The coach house rules: city set to permit small homes in yards
City has long had zoning for apartments within existing homes, but not for smaller, second units
Ottawa home owners will soon be allowed to build coach houses in their yards, if new rules presented by city staff are adopted by council later this month.
"The idea of the coach houses is to allow for a gradual and discreet kind of intensification, particularly in lower-density neighbourhoods that might have originally been built as nothing but single, detached houses," said Tim Moerman, the city planner leading the file.
The City of Ottawa has long had zoning to allow for apartments within existing homes, but not for smaller, second units in people's yards.
Now, it's had to come up with such rules, because the provincial government sees coach houses as a way to boost the stock of affordable housing.
After a year of consultation, and input from communities young and old, suburban and urban, staff have released the rules.
Coach House Rules
Moerman believes the city has landed on a "winning formula" for the size of coach house that would be allowed:
- In urban areas: one storey and a footprint no greater than 40 per cent the size of the main house, 40 per cent the size of the yard, or 80 square metres, whichever is smallest.
- In rural areas: two storeys (above a garage) and a footprint that is no greater than 40 per cent the size of the main house, 40 per cent the size of the yard, or 95 square metres, whichever is smallest.
- Rooftop patios would not be allowed.
- There would be other required setbacks from the property line to try to protect neighbours' privacy.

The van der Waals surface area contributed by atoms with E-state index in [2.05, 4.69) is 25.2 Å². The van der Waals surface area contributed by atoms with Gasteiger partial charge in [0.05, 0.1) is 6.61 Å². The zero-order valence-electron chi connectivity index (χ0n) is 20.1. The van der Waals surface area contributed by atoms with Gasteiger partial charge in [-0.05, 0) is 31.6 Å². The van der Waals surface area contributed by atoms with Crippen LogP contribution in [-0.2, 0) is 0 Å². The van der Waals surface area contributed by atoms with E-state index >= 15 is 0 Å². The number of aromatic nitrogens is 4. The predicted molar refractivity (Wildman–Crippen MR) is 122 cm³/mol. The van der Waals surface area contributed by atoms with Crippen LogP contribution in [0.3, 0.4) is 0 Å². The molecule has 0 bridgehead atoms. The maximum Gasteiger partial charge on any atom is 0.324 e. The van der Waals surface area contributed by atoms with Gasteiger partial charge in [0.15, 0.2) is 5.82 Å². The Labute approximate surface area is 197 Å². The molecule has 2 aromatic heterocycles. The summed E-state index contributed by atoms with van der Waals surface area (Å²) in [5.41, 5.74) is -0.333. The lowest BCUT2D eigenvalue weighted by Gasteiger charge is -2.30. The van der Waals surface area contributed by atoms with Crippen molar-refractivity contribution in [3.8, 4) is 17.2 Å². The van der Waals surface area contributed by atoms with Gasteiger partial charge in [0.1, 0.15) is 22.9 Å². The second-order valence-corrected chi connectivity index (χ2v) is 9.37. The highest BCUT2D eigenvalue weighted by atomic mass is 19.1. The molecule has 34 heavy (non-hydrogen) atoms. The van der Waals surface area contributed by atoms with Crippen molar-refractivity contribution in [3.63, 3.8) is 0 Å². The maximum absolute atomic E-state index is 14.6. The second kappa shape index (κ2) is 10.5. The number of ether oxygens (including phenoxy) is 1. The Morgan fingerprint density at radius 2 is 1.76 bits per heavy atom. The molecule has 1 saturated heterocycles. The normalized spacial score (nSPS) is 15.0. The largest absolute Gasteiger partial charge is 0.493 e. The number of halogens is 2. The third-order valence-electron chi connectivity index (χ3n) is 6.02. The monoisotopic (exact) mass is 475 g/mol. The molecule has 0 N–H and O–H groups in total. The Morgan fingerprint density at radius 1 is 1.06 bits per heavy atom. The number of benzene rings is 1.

- The water and sewer services would have to come from the main house to prohibit the coach houses from being severed from the main property
- A home could have an apartment within, or a coach house in the yard, but not both.
"We think that's a formula that works pretty much whatever configuration of house size and lot size you might have," said Moerman. "Whatever coach house you get in there will be quite discreet. It's not going to be a big change to the character of the neighbourhood."
Whether homeowners build a second unit in the yard for an elderly relative, an adult child who has moved back home, or for rental income, is up to them, said Moerman.
The former Village of Rockcliffe Park is the one neighbourhood where coach houses would not be permitted.
The issue wasn't about coach houses, per se, but about protecting a district whose heritage status is based on its park-like, low-density character planned in the 1850s, said Lewis.
City staff ended up exempting Rockcliffe because its planning has been treated differently for decades, and has not allowed even apartments within the homes, even though they're allowed everywhere else in the city.
"I do have a concern that the specific heritage aspect of things was not mentioned, but we are happy with the outcome of this report," said Lewis.
Coach house report 'rushed'
But other communities have outstanding concerns, and say time is running out.
Sheila Perry, of the Federation of Citizens' Associations is concerned about what could happen to mature trees on lot lines, and wants more details about basements in coach houses.
"This isn't as thorough as it should be to be able to protect neighbourhoods," she said.
The group reviewed Vancouver's approach to allowing rental units in laneways, and feels Ottawa's version has been "rushed."
Despite wishing more work could be done on Ottawa's coach house zoning, Perry knows there will be no recourse if it receives council approval.
Moerman too has been aware that Ontario will not allow an appeal.
"That's part of why we did the extensive consultation," said Moerman. "When there is no chance of appeal, it's really, really important to get it right."